By definition, apraxia is difficulty coordinating speech movements in the absence of muscle weakness or paralysis. Therefore, the presence of a structural problem is likely to preclude a diagnosis of apraxia. Unfortunately, children with velopharyngeal insufficiency (VPI) and structurally-based speech problems are frequently misdiagnosed as having apraxia.
What is VPI? Velopharyngeal closure (VPC) occurs when the soft palate (velum) and sides and back of the throat (pharynx) move toward each other and seal the air passages behind the nose during speech. This prevents air escape through the nose and allows the build-up of air pressure in the mouth for good articulation. VPI occurs when the velum and pharynx do not seal off during speech; this results in hypernasality. VPI may be due to structural problems, such as a cleft palate (not enough tissue to close off even with good movement) or certain types of dysarthria (a neurological problem resulting in muscle weakness or paralysis – not enough movement to close off). Some structural problems cannot be diagnosed by simply looking in the mouth. For example, an occult submucous cleft palate is a type of cleft in which oral examination is normal and palate even feels intact, but the muscle structure on the nasal surface of the palate is abnormal. This can only be diagnosed using nasendoscopy. Although anything is possible in medical and behavioral science, VPI does not usually occur in individuals with acquired apraxia associated with brain damage or with developmental apraxia of speech.
Why are children with VPI often misdiagnosed with apraxia? Some children with VPI compensate for the loss of air through the nose by articulating sounds lower in the vocal tract, so that the sounds can be produced before the air pressure escapes through the nose. The most common of these compensatory articulation errors, a glottal stop, is produced by sharp contact of the vocal folds to stop the air instead of contact of the lips (for /b,p), tongue-tip (for /t, d/), or back of the tongue (for /k,g/). To an untrained ear, the speaker sounds like he or she is omitting consonants: kitty cat sounds like ih-ee-a and big boy sounds like ih-oy. This error is called a glottal stop because the opening between the vocal folds is the glottis. Because the child has already produced the sound (although at the vocal folds instead of in the mouth), he or she does not use the lips or tongue. In other words, the child does not move the articulators. Speech pathologists inexperienced with VPI and compensatory articulation misinterpret this lack of movement as an inability to control the lips and tongue, and conclude that the child has apraxia. In reality, this is simply an error in the place of articulation. The lips and tongue are not weak and do not need strengthening or stimulation; they are simply not being used because the child has articulated the sounds using the vocal folds instead. Therefore, oral exercises and stimulation are inappropriate. Speech therapy is needed.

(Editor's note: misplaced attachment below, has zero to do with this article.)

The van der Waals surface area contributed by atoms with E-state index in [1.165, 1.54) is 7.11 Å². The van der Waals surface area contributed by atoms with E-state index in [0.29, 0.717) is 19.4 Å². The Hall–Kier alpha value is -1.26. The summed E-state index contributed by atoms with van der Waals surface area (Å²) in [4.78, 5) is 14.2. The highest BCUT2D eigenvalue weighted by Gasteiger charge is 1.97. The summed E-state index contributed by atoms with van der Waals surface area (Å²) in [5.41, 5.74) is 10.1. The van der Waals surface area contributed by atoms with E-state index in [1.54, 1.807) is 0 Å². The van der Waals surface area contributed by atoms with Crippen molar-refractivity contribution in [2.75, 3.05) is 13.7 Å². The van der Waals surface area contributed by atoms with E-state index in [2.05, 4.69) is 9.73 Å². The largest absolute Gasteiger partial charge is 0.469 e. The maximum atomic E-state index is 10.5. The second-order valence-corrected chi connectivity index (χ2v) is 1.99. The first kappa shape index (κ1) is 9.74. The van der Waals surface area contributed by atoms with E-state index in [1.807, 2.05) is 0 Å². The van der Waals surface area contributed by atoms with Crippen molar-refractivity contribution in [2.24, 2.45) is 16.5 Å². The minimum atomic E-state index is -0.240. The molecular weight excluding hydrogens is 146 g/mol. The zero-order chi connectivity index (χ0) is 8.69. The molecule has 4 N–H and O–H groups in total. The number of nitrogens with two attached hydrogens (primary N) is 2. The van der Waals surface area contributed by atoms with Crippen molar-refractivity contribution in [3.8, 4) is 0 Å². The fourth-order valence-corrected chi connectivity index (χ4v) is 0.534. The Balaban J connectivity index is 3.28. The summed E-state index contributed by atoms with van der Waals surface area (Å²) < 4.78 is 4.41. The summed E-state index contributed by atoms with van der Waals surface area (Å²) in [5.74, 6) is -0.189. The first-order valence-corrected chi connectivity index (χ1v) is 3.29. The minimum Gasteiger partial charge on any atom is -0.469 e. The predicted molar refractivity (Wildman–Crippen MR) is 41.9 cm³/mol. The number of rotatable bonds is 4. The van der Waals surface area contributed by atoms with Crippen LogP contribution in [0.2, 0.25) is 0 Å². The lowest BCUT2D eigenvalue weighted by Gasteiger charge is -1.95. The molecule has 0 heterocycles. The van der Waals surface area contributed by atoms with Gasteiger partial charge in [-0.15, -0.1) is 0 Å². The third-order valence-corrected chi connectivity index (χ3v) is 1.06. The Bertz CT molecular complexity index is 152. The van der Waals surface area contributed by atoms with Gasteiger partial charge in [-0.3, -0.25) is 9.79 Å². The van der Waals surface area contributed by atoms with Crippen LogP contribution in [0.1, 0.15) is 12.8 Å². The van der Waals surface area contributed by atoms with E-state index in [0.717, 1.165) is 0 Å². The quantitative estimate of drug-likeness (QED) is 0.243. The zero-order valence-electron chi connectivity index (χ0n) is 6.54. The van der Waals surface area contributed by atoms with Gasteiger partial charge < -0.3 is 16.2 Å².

A history or suspicion of cleft palate, velocardiofacial syndrome, hypernasality, or a combination should raise a red flag. They are more likely to be associated with compensatory articulation errors (glottal speech) than with apraxia.
(Dr. Golding-Kushner is the executive director of the Velo-Cardio-Facial Syndrome Educational Foundation. She is internationally recognized for her work with cranio-facial disorders and serves as a Fellow of the American Speech Language and Hearing Association. She has specialized in craniofacial disorders, cleft palate, and velopharyngeal function for over 25 years. She is author of the bestseller Therapy Techniques for Cleft Palate Speech and Related Disorders (Singular Publishing Group, 2001) and has also published over 20 articles and chapters. She has made over 100 presentations at national and international conferences, primarily on the diagnosis and treatment of speech disorders associated with VPI and velocardiofacial syndrome.)